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Fusion-Based Hypoxia Estimates: Combining Geostatistical and Mechanistic Models of Dissolved Oxygen Variability

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journal contribution
posted on 2020-09-29, 14:10 authored by Venkata Rohith Reddy Matli, Arnaud Laurent, Katja Fennel, Kevin Craig, Jacob Krause, Daniel R. Obenour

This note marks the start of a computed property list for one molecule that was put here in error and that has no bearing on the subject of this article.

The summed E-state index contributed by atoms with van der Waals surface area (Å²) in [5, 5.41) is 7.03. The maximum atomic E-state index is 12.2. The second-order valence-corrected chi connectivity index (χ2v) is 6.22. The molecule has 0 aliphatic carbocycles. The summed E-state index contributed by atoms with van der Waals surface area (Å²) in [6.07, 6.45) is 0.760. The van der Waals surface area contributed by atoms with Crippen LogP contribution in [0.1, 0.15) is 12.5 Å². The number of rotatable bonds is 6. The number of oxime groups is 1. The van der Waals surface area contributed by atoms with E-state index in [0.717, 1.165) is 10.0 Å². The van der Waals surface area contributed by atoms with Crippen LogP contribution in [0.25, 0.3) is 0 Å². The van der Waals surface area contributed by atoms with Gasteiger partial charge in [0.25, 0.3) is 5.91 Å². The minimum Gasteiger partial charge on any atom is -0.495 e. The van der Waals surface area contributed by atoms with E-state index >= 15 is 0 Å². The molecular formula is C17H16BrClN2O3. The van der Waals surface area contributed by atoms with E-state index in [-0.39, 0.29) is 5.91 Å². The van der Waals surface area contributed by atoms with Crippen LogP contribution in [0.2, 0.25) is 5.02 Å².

The need to characterize and track coastal hypoxia has led to the development of geostatistical models based on in situ observations of dissolved oxygen (DO) and mechanistic models based on a representation of biophysical processes. To integrate the benefits of these two distinct modeling approaches, we develop a space–time geostatistical framework for synthesizing DO observations with hydrodynamic–biogeochemical model simulations and meteorological time series (as covariates). This fusion-based approach is used to estimate hypoxia in the northern Gulf of Mexico across summers from 1985 to 2017. Deterministic trends with dynamic covariates explain over 35% of the variability in DO. Moreover, cross-validation results indicate that 58% of DO variability is explained when combining these trends with spatiotemporal interpolation, which is substantially better than mechanistic or conventional geostatistical hypoxia modeling alone. The fusion-based approach also reduces hypoxic area uncertainties by 11% on average and up to 40% in months with sparse sampling. Moreover, our new estimates of mean summer hypoxic area changed by >10% in a majority of years, relative to previous geostatistical estimates. These fusion-based estimates can be a valuable resource when assessing the influence of hypoxia on the coastal ecosystem.